115. 121. Code of Chivalry <ul><li>Justice </li></ul><ul><li>Loyalty </li></ul><ul><li>Defense </li></ul><ul><li>Courage </li></ul><ul><li>Faith </li></ul><ul><li>Humility </li></ul><ul><li>Nobility </li></ul>
    116. 122. European knight Samurai Warrior vs. Medieval Warriors
    117. 123. Knight’s Armor Samurai Armor vs. Medieval Warriors
    118. 124. Zen Buddhism A Japanese variation of the Mahayana form of Buddhism, which came from India through China. It reinforced the Bushido values of mental and self-discipline.
    119. 125. Mongol “Invasions” of Japan 4,400 ships and 140,000 men, but kamikaze winds stopped them.
    120. 126. Ashikaga Age: 1338-1573 <ul><li>Shoguns fought for power. </li></ul><ul><li>Laws are unclear. </li></ul><ul><li>Less efficient than the Kamakura. </li></ul><ul><li>Armies of samurai protected the country.  </li></ul>
    121. 127. C A S T L E S
    122. 128. Osaka Castle
    123. 129. Main Gate of Hiroshima Castle
    124. 130. Caernorfon Castle, Wales
    125. 131. Warwick Castle, England
    126. 132. R O E N S
    127. 133. The Age of the Warring States: ( 1467 - 1568) Castles built on hills in different provinces. Power shifts from above to below. Europeans arrive in Japan  bringing firearms & Christianity. Christianity & foreign trade flourish.
    128. 134. Oda Nobunaga (1534-1582) Banishes the last Ashikaga shogun. Unifies a large part of Japan.
    129. 135. Catholic Jesuits in Japan St. Francis Xavier [First Catholic Missionaries in Asia]
    130. 136. Toyotomi Hideyoshi (1536-1598) Becomes suspicious of European territorial ambitions. Orders all European missionaries expelled from Japan.  Tries to invade Korea, but fails.
    131. 137. First Christian Martyrs (1597): Shrine in Nagasaki Today
    132. 138. Tokugawa Ieyasu (1543-1616) <ul><li>Appointed shogun by the Emperor. </li></ul><ul><li>Four-class system laid down with marriage restricted to members of the same class!  </li></ul><ul><ul><ul><li>Warriors. </li></ul></ul></ul><ul><ul><ul><li>Farmers. </li></ul></ul></ul><ul><ul><ul><li>Artisans. </li></ul></ul></ul><ul><ul><ul><li>Merchants. </li></ul></ul></ul>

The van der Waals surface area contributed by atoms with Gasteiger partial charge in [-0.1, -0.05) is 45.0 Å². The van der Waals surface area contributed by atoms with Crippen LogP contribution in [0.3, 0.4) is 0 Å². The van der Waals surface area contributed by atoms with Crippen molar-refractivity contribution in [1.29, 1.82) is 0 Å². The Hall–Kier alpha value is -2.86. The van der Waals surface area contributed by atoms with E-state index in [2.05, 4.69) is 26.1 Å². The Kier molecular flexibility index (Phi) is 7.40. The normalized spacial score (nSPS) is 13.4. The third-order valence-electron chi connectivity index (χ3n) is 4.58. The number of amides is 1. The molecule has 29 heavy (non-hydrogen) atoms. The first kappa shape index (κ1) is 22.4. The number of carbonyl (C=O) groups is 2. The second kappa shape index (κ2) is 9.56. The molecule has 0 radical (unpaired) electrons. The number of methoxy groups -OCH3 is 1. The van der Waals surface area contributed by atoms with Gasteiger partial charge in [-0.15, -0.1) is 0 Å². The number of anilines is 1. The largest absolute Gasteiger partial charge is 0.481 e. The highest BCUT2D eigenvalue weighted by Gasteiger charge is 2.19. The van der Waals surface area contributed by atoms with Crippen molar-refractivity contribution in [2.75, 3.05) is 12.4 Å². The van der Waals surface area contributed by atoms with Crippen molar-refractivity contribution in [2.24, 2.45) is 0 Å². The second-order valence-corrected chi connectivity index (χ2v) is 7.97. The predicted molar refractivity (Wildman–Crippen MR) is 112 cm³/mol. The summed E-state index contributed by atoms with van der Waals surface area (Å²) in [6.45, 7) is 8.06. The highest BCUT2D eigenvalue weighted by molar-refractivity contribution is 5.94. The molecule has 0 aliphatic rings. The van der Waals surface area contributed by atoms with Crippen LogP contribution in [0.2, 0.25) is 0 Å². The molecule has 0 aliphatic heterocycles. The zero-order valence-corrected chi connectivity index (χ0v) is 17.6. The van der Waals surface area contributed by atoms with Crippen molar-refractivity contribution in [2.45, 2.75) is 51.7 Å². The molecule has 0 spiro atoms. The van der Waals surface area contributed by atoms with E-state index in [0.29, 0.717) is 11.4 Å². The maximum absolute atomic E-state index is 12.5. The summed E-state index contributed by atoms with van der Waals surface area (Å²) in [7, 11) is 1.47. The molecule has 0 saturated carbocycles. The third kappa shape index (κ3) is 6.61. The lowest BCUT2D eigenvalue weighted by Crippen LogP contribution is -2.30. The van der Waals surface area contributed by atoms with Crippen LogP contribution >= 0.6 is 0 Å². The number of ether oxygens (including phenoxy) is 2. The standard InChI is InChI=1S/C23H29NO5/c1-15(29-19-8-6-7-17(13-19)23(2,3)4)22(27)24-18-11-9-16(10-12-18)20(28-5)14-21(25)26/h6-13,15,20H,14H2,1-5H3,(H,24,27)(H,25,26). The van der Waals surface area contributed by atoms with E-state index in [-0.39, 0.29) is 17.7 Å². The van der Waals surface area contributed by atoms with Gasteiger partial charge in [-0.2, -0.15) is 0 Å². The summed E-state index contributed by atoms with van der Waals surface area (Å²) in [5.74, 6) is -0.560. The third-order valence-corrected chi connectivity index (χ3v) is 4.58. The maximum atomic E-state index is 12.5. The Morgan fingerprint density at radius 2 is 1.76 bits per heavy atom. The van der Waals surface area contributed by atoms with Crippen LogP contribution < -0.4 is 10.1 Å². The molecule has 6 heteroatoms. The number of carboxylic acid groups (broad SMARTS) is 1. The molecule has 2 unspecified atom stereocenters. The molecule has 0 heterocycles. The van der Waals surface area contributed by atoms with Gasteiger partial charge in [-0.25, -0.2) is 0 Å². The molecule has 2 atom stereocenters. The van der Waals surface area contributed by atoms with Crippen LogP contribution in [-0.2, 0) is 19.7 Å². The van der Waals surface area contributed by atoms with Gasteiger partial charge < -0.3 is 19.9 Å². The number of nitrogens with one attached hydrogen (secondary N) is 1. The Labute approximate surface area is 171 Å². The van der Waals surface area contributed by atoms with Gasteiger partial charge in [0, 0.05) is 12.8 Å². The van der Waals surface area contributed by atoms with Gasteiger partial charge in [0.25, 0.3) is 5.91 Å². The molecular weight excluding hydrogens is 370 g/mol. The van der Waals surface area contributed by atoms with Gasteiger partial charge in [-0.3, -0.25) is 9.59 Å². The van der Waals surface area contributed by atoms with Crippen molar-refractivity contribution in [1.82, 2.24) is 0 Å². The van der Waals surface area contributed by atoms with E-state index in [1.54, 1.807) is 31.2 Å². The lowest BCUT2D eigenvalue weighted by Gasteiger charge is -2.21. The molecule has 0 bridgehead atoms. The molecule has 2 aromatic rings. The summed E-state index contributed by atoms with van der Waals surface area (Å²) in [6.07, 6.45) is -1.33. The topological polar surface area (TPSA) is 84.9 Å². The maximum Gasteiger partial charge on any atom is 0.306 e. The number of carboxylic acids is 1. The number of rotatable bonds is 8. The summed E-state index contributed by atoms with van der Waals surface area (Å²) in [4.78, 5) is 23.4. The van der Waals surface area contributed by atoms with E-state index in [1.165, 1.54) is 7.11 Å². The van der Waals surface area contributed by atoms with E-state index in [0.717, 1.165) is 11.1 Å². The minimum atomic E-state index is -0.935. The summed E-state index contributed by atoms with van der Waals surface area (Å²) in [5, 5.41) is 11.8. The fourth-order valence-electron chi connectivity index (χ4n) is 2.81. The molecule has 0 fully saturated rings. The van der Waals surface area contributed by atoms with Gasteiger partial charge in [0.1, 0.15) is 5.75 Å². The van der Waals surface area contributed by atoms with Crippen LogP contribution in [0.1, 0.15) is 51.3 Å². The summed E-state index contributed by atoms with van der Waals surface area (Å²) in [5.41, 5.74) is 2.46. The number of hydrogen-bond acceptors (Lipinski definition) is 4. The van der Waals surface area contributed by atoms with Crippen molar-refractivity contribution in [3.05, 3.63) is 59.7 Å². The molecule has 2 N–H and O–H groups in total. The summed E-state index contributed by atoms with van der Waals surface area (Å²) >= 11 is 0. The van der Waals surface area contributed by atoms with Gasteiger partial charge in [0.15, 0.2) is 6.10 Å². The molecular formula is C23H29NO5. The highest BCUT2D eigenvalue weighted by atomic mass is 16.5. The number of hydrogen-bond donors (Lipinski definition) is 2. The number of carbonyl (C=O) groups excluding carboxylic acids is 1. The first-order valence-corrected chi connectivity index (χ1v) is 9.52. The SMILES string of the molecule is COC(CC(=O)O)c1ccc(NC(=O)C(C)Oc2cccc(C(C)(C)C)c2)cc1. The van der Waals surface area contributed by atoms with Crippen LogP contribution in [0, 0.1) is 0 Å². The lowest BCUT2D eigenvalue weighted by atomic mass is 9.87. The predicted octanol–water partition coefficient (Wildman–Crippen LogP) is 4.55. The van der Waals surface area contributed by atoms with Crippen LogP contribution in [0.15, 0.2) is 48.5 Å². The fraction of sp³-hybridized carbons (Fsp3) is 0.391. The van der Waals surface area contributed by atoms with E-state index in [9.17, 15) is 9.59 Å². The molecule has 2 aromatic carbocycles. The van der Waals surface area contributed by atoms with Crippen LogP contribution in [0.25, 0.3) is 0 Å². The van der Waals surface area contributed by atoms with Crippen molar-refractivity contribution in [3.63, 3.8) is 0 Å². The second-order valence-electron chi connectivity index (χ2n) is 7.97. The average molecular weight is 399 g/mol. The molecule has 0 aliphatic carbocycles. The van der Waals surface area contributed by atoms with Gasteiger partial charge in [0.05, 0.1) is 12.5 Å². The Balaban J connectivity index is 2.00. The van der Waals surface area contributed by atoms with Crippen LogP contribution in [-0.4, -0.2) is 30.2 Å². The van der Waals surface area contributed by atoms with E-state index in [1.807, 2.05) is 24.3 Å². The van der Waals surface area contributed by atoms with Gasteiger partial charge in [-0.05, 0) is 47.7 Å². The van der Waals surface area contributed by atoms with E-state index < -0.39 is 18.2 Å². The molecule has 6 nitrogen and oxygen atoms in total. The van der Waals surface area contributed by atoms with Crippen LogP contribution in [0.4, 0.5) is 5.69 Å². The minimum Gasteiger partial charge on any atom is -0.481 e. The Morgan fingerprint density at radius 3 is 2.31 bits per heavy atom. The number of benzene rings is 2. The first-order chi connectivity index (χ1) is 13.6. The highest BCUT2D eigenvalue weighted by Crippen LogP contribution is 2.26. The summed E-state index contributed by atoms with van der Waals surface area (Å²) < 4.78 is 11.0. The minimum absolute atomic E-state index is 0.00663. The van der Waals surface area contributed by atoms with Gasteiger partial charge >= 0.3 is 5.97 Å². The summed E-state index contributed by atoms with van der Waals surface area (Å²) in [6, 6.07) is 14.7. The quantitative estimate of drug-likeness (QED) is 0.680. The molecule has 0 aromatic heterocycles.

133. 139. Tokugawa Shogunate Period <ul><li>Japan closed off to all trade [except to the Dutch and Chinese].  </li></ul><ul><ul><ul><li>The Dutch were restricted to a small island in Nagasaki harbor. </li></ul></ul></ul><ul><li>Japanese Christians persecuted and Christianity is forbidden. </li></ul><ul><li>The government is centralized with all power in the hands of the shogun. </li></ul><ul><li>Domestic trade flourishes. </li></ul><ul><li>Towns, esp. castle towns, increase. </li></ul><ul><li>Merchant class becomes rich!  </li></ul><ul><li>New art forms  haiku poetry, kabuki theater. </li></ul>
    134. 140. Japan Changes Direction During the Meiji Era: 1868 - 1912 Commodore Matthew Perry
    135. 141. 1853 – Commodore Matthew Perry “Opens Up” Japan to Western Trade!
    136. 142. What Did the U. S. Want?? <ul><li>Coaling stations. </li></ul><ul><li>More trading partners. </li></ul><ul><li>A haven for ship-wrecked sailors. </li></ul>
    137. 143. Perry’s “Black Ships”
    138. 144. The Treaty of Kanagawa - 1854
    139. 145. Japan Learns a Lesson! I n 1862, just before the start of the Meiji period, Tokugawa sent officials and scholars to China to study the situation there. A Japanese recorded in his diary from Shanghai… The Chinese have become servants to the foreigners. Sovereignty may belong to China but in fact it's no more than a colony of Great Britain and France.
    140. 146. China’s “Unequal Treaties” <ul><li>After the Opium War of 1839-1842, Japan was convinced that it had to Open Up to the West. </li></ul>